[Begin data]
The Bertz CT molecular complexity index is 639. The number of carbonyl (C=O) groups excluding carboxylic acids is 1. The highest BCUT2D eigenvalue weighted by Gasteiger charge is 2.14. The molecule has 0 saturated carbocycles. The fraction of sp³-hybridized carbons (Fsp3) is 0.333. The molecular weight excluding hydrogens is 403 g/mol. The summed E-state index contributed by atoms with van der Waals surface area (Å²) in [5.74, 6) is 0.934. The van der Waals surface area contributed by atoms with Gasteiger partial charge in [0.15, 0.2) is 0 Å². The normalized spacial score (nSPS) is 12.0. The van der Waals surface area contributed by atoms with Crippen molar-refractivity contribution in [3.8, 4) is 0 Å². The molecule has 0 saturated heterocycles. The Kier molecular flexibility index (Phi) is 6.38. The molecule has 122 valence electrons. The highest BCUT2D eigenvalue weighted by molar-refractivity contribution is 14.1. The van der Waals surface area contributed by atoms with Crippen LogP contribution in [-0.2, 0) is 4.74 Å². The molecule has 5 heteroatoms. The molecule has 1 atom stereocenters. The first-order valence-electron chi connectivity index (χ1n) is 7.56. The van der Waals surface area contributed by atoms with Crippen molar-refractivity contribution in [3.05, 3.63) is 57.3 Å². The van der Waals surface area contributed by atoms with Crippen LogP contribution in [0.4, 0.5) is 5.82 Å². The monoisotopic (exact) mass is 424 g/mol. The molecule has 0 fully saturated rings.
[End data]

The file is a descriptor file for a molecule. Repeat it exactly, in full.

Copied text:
The Bertz CT molecular complexity index is 639. The number of carbonyl (C=O) groups excluding carboxylic acids is 1. The highest BCUT2D eigenvalue weighted by Gasteiger charge is 2.14. The molecule has 0 saturated carbocycles. The fraction of sp³-hybridized carbons (Fsp3) is 0.333. The molecular weight excluding hydrogens is 403 g/mol. The summed E-state index contributed by atoms with van der Waals surface area (Å²) in [5.74, 6) is 0.934. The van der Waals surface area contributed by atoms with Gasteiger partial charge in [0.15, 0.2) is 0 Å². The normalized spacial score (nSPS) is 12.0. The van der Waals surface area contributed by atoms with Crippen molar-refractivity contribution in [3.8, 4) is 0 Å². The molecule has 0 saturated heterocycles. The Kier molecular flexibility index (Phi) is 6.38. The molecule has 122 valence electrons. The highest BCUT2D eigenvalue weighted by molar-refractivity contribution is 14.1. The van der Waals surface area contributed by atoms with Crippen LogP contribution in [-0.2, 0) is 4.74 Å². The molecule has 5 heteroatoms. The molecule has 1 atom stereocenters. The first-order valence-electron chi connectivity index (χ1n) is 7.56. The van der Waals surface area contributed by atoms with Crippen molar-refractivity contribution in [3.05, 3.63) is 57.3 Å². The van der Waals surface area contributed by atoms with Crippen LogP contribution in [0.4, 0.5) is 5.82 Å². The monoisotopic (exact) mass is 424 g/mol. The molecule has 0 fully saturated rings.